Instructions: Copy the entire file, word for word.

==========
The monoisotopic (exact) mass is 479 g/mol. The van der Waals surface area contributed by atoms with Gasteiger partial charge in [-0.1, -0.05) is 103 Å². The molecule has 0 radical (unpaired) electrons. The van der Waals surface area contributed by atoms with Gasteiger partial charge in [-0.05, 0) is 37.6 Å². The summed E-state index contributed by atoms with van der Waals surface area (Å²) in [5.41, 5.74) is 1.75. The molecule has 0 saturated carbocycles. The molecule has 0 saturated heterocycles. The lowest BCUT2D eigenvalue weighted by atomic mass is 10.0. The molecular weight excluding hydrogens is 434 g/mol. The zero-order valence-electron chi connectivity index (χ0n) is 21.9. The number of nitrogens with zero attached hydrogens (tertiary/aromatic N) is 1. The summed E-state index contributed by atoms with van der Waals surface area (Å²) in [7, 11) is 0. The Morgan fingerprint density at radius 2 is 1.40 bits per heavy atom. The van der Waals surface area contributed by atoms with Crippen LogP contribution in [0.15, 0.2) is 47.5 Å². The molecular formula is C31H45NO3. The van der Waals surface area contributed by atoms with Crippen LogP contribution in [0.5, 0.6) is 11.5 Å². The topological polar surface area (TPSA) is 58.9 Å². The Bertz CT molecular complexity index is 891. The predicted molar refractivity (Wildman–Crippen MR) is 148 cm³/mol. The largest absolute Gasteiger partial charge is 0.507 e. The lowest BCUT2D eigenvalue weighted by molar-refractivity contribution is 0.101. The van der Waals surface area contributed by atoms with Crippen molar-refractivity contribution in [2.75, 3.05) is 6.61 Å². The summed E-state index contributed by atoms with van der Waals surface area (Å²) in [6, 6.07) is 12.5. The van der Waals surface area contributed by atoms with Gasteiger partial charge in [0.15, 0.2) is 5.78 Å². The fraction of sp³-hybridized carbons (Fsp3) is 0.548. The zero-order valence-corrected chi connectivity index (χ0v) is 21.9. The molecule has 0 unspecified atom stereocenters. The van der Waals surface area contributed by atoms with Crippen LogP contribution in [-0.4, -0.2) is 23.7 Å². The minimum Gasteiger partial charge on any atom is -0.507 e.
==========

The monoisotopic (exact) mass is 479 g/mol. The van der Waals surface area contributed by atoms with Gasteiger partial charge in [-0.1, -0.05) is 103 Å². The molecule has 0 radical (unpaired) electrons. The van der Waals surface area contributed by atoms with Gasteiger partial charge in [-0.05, 0) is 37.6 Å². The summed E-state index contributed by atoms with van der Waals surface area (Å²) in [5.41, 5.74) is 1.75. The molecule has 0 saturated carbocycles. The molecule has 0 saturated heterocycles. The lowest BCUT2D eigenvalue weighted by atomic mass is 10.0. The molecular weight excluding hydrogens is 434 g/mol. The zero-order valence-electron chi connectivity index (χ0n) is 21.9. The number of nitrogens with zero attached hydrogens (tertiary/aromatic N) is 1. The summed E-state index contributed by atoms with van der Waals surface area (Å²) in [7, 11) is 0. The Morgan fingerprint density at radius 2 is 1.40 bits per heavy atom. The van der Waals surface area contributed by atoms with Crippen LogP contribution in [0.15, 0.2) is 47.5 Å². The molecular formula is C31H45NO3. The van der Waals surface area contributed by atoms with Crippen LogP contribution in [0.5, 0.6) is 11.5 Å². The topological polar surface area (TPSA) is 58.9 Å². The Bertz CT molecular complexity index is 891. The predicted molar refractivity (Wildman–Crippen MR) is 148 cm³/mol. The largest absolute Gasteiger partial charge is 0.507 e. The lowest BCUT2D eigenvalue weighted by molar-refractivity contribution is 0.101. The van der Waals surface area contributed by atoms with Crippen molar-refractivity contribution in [2.75, 3.05) is 6.61 Å². The summed E-state index contributed by atoms with van der Waals surface area (Å²) in [6, 6.07) is 12.5. The van der Waals surface area contributed by atoms with Gasteiger partial charge in [0.15, 0.2) is 5.78 Å². The fraction of sp³-hybridized carbons (Fsp3) is 0.548. The zero-order valence-corrected chi connectivity index (χ0v) is 21.9. The molecule has 0 unspecified atom stereocenters. The van der Waals surface area contributed by atoms with Crippen LogP contribution in [-0.4, -0.2) is 23.7 Å². The minimum Gasteiger partial charge on any atom is -0.507 e.